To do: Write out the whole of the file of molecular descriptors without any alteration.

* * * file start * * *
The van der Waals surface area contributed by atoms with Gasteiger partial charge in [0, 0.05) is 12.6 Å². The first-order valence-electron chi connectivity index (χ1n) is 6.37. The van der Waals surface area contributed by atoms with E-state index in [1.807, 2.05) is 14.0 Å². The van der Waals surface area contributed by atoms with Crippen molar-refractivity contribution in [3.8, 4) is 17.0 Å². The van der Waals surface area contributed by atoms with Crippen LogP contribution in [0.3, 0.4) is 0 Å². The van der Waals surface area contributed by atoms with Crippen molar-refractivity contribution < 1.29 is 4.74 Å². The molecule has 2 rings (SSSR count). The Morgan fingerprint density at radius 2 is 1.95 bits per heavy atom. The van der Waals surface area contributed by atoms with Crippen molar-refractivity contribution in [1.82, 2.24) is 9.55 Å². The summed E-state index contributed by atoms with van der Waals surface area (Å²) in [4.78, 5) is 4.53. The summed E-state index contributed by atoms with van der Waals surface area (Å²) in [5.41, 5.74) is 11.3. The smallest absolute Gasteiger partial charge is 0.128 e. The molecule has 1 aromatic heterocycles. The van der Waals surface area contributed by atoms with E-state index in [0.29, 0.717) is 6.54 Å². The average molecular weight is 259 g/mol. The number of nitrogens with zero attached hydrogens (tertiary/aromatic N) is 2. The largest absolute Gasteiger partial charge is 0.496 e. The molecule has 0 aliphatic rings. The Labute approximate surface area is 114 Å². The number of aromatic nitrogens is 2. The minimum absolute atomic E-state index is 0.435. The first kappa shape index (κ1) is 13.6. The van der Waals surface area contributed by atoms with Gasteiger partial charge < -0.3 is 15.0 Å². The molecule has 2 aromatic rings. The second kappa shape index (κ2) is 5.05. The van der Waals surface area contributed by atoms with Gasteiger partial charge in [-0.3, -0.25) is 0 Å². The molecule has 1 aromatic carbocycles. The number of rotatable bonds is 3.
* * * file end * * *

The van der Waals surface area contributed by atoms with Gasteiger partial charge in [0, 0.05) is 12.6 Å². The first-order valence-electron chi connectivity index (χ1n) is 6.37. The van der Waals surface area contributed by atoms with E-state index in [1.807, 2.05) is 14.0 Å². The van der Waals surface area contributed by atoms with Crippen molar-refractivity contribution in [3.8, 4) is 17.0 Å². The van der Waals surface area contributed by atoms with Crippen LogP contribution in [0.3, 0.4) is 0 Å². The van der Waals surface area contributed by atoms with Crippen molar-refractivity contribution < 1.29 is 4.74 Å². The molecule has 2 rings (SSSR count). The Morgan fingerprint density at radius 2 is 1.95 bits per heavy atom. The van der Waals surface area contributed by atoms with Crippen molar-refractivity contribution in [1.82, 2.24) is 9.55 Å². The summed E-state index contributed by atoms with van der Waals surface area (Å²) in [4.78, 5) is 4.53. The summed E-state index contributed by atoms with van der Waals surface area (Å²) in [5.41, 5.74) is 11.3. The smallest absolute Gasteiger partial charge is 0.128 e. The molecule has 1 aromatic heterocycles. The van der Waals surface area contributed by atoms with E-state index in [0.29, 0.717) is 6.54 Å². The average molecular weight is 259 g/mol. The number of nitrogens with zero attached hydrogens (tertiary/aromatic N) is 2. The largest absolute Gasteiger partial charge is 0.496 e. The molecule has 0 aliphatic rings. The Labute approximate surface area is 114 Å². The number of aromatic nitrogens is 2. The minimum absolute atomic E-state index is 0.435. The first kappa shape index (κ1) is 13.6. The van der Waals surface area contributed by atoms with Gasteiger partial charge < -0.3 is 15.0 Å². The molecule has 2 aromatic rings. The second kappa shape index (κ2) is 5.05. The van der Waals surface area contributed by atoms with Gasteiger partial charge in [-0.3, -0.25) is 0 Å². The molecule has 1 aromatic carbocycles. The number of rotatable bonds is 3.